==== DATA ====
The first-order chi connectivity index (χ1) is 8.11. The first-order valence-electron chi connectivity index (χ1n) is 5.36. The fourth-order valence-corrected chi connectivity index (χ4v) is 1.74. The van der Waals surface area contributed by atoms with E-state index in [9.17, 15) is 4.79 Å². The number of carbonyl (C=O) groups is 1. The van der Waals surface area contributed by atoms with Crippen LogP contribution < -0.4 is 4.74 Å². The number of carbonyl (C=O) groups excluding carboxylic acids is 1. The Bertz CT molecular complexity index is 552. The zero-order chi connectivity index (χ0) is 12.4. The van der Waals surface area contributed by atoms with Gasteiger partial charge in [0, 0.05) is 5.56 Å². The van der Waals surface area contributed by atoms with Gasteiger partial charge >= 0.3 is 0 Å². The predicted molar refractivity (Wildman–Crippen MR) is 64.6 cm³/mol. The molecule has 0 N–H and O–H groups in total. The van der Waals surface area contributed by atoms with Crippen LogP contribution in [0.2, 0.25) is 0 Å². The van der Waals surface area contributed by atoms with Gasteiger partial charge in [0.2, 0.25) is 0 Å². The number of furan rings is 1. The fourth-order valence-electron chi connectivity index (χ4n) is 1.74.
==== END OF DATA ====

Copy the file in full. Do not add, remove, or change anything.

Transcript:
The first-order chi connectivity index (χ1) is 8.11. The first-order valence-electron chi connectivity index (χ1n) is 5.36. The fourth-order valence-corrected chi connectivity index (χ4v) is 1.74. The van der Waals surface area contributed by atoms with E-state index in [9.17, 15) is 4.79 Å². The number of carbonyl (C=O) groups is 1. The van der Waals surface area contributed by atoms with Crippen LogP contribution < -0.4 is 4.74 Å². The number of carbonyl (C=O) groups excluding carboxylic acids is 1. The Bertz CT molecular complexity index is 552. The zero-order chi connectivity index (χ0) is 12.4. The van der Waals surface area contributed by atoms with Gasteiger partial charge in [0, 0.05) is 5.56 Å². The van der Waals surface area contributed by atoms with Gasteiger partial charge >= 0.3 is 0 Å². The predicted molar refractivity (Wildman–Crippen MR) is 64.6 cm³/mol. The molecule has 0 N–H and O–H groups in total. The van der Waals surface area contributed by atoms with Crippen LogP contribution in [0.2, 0.25) is 0 Å². The van der Waals surface area contributed by atoms with Gasteiger partial charge in [0.2, 0.25) is 0 Å². The number of furan rings is 1. The fourth-order valence-electron chi connectivity index (χ4n) is 1.74.